BBC/Roadshow Entertainment .
R4 . COLOR . 96 mins .
G . PAL
In a recent Doctor Who Magazine poll, fans were asked to nominate the story they would most like to see on DVD. The overwhelming choice was Doctor Who – Pyramids of Mars. For once, the powers that be actually listened to public opinion, and this latest Doctor Who DVD release is sure to be a popular choice.
One of these things is not like the others.
The Doctor (Tom Baker – scarf, hat, curly hair) and Sarah Jane are heading back to Earth when a mysterious force knocks the TARDIS off course. Managing to stabilise and land, the Doctor deduces that they have arrived at UNIT Headquarters, or at least where UNIT Headquarters will one day be. However, it is 1911, and the TARDIS has materialised in a sealed off section of a large priory owned by Egyptologist, Marcus Scarman (Bernard Archard). Surrounded by Egyptian sarcophagi and other antiquities, they are soon discovered, but make a shrewd getaway only to witness a shooting elsewhere in the house. Rescuing the man who was shot, they flee the priory into the grounds, while back at the house we are witness to some strange goings on. Scarman’s house sitter, Ibrahim Namin (Peter Maycock), is convinced ancient forces are at work and that the mighty Sutekh (Gabriel Woolf) is about to return.
Look beind you!
As Sarah Jane and the Doctor scramble to safety in the priory grounds, Sarah is surprised to stumble across an Egyptian mummy roaming about. Evading the mummy, she finds the Lodge, where she enlists the help of the priory owner’s brother, Laurence (Michael Sheard). The Doctor by now has deduced that someone, or something, is interfering with time. Sneaking back into the house, they are witness to Ahmed’s death at the hands of a black masked villain of unknown origin.
The masked villain turns out to be none other than the priory owner, Laurence Scarman, but something is wrong. He has become the servant of Sutekh. With a little more snooping around, the Doctor discovers a time corridor, no doubt leading to Sutekh. Further snooping allows the Doctor to uncover pieces of a rocket that are being assembled to be fired at a target unknown.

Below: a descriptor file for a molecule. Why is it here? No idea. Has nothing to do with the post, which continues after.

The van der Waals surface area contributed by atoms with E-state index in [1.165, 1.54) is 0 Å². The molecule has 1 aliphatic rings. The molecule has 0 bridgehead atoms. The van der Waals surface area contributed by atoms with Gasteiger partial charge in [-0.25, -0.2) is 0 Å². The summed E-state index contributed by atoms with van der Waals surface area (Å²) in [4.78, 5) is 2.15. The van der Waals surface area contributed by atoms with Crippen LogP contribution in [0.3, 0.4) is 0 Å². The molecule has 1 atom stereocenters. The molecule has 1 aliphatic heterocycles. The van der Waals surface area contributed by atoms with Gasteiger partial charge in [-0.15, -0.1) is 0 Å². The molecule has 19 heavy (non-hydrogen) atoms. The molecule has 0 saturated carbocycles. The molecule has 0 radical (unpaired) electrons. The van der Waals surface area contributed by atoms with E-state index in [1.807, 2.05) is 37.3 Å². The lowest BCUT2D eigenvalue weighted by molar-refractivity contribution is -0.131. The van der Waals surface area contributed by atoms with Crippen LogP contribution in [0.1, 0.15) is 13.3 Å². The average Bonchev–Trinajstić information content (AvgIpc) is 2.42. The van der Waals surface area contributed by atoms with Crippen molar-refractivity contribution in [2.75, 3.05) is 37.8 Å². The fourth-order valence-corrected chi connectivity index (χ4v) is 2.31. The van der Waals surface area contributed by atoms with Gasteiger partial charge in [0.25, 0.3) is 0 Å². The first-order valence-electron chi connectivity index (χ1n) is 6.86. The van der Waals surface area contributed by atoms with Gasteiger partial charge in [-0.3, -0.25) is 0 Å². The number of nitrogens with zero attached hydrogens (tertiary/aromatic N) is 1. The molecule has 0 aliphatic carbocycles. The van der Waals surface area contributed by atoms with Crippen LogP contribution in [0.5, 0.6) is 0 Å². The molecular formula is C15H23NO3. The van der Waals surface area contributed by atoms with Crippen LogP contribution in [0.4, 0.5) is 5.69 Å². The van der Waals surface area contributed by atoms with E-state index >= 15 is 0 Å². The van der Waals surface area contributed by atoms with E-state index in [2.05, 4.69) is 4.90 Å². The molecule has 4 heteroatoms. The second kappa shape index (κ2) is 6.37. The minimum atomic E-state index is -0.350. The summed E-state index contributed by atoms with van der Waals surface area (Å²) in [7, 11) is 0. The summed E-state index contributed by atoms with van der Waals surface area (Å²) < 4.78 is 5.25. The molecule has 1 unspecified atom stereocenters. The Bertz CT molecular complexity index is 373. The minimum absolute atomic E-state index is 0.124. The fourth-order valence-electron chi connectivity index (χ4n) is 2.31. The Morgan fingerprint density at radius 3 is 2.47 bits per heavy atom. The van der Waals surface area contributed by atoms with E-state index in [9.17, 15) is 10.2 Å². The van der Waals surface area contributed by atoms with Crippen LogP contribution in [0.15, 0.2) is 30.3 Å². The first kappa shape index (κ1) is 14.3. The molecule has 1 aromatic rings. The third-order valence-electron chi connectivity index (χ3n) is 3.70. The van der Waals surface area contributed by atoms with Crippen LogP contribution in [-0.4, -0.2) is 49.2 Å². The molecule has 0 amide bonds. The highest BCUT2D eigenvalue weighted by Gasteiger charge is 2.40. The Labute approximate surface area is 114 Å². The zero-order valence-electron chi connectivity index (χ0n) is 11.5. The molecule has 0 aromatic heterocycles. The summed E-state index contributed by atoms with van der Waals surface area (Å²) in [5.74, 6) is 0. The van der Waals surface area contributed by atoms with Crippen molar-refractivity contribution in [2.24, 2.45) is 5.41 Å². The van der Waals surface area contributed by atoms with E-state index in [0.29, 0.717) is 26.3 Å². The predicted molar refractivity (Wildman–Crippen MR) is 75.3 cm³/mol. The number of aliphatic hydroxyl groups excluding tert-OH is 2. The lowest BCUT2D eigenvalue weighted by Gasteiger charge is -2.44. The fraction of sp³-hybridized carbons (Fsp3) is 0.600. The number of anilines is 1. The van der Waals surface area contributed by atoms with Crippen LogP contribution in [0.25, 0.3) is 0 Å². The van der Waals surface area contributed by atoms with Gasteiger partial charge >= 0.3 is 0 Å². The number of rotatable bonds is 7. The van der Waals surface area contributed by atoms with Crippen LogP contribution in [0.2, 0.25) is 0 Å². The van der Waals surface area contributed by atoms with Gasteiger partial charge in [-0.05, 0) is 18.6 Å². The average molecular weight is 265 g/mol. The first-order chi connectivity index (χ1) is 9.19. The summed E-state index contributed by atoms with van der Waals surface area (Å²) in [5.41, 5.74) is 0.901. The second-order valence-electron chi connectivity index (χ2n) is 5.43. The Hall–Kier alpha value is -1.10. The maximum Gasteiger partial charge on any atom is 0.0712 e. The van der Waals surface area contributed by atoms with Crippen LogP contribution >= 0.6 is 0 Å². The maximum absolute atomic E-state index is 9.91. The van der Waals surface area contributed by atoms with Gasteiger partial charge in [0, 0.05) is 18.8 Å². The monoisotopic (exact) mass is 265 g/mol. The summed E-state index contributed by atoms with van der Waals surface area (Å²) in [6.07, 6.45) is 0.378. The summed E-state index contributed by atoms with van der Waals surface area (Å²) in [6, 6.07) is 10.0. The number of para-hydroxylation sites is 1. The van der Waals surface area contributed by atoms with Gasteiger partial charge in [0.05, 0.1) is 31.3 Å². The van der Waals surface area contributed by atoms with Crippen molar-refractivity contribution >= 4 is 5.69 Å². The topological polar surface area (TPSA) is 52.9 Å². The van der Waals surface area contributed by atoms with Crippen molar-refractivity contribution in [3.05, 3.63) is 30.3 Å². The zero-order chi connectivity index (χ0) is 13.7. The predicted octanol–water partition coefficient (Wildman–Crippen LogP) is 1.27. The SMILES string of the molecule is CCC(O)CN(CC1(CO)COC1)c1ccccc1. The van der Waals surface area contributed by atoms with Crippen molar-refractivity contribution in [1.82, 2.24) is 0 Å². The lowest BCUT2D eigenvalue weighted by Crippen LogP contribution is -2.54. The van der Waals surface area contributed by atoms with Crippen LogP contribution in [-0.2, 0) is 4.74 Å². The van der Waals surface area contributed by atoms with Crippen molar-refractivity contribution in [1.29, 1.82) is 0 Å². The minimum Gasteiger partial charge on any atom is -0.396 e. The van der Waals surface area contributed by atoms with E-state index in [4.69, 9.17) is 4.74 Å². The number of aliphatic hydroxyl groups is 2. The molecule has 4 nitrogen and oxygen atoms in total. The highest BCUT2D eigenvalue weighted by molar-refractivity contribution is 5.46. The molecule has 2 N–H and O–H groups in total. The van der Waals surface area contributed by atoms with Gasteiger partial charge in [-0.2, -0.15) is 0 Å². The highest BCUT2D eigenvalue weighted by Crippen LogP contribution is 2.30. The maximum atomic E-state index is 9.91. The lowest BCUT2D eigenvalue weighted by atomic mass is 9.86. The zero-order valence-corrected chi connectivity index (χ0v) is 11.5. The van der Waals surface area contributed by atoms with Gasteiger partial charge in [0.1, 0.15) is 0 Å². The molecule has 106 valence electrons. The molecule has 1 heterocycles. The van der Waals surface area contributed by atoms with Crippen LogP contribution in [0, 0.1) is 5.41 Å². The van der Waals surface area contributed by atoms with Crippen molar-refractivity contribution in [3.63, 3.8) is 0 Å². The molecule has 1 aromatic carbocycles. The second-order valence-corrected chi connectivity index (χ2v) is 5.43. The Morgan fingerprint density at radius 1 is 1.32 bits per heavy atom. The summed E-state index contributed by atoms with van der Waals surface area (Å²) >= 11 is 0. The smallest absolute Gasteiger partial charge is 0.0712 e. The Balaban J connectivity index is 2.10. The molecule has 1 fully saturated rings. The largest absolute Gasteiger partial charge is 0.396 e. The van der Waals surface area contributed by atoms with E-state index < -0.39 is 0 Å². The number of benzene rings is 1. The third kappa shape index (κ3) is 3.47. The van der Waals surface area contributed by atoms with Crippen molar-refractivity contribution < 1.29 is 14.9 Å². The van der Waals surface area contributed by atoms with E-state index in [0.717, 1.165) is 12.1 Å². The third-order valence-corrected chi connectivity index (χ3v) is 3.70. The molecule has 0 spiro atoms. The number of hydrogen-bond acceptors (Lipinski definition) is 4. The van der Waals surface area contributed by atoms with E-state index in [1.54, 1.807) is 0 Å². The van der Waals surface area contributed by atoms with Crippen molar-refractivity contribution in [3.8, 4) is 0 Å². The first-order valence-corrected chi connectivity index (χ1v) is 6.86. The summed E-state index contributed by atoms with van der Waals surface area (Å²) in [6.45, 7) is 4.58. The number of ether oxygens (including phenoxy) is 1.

Back at the Lodge, the Doctor hatches a plan to destroy Sutekh’s attempt to escape from his prison. Discovering the rocket being assembled, the Doctor realises he is running out of time and resources if he is stop Sutekh before he escapes and wreaks eternal havoc and damnation on Earth and every other planet.
Insert your favourite 'I want my Mummy' joke here.
This really is a near perfect Doctor Who story, combining some great acting for a change, interesting and colourful sets, subtle but effective special effects and a well-paced and linear storyline. There are some typical gags from Baker, and the chemistry between the two leads is almost tangible. There is a consistent look to the whole thing with much of the action being filmed on location.
This story, written by veteran Who writer Robert Holmes under a pseudonym and produced by Phillip Hinchcliffe, is recognised by critics as being one of the highpoints of a three-year period from ’74-’77 when it seemed Doctor Who could do no wrong. Fans certainly agree, and many will be well pleased to see the most popular of the Doctors once again on DVD format.
Filmed in 1975, the original recordings of this story have been afforded a great deal of love and attention to restore them to DVD quality. Most of the attention has gone into restoring the colours and cleaning up numerous film artefacts that are all but removed now. The full frame image looks as good as it ever will and is really quite good, and while there is still some grain and the filmed sequences are a little softer than we are used to on DVD, whining and bitching is, quite frankly, being ungrateful. The BBC Restoration Team is to be congratulated.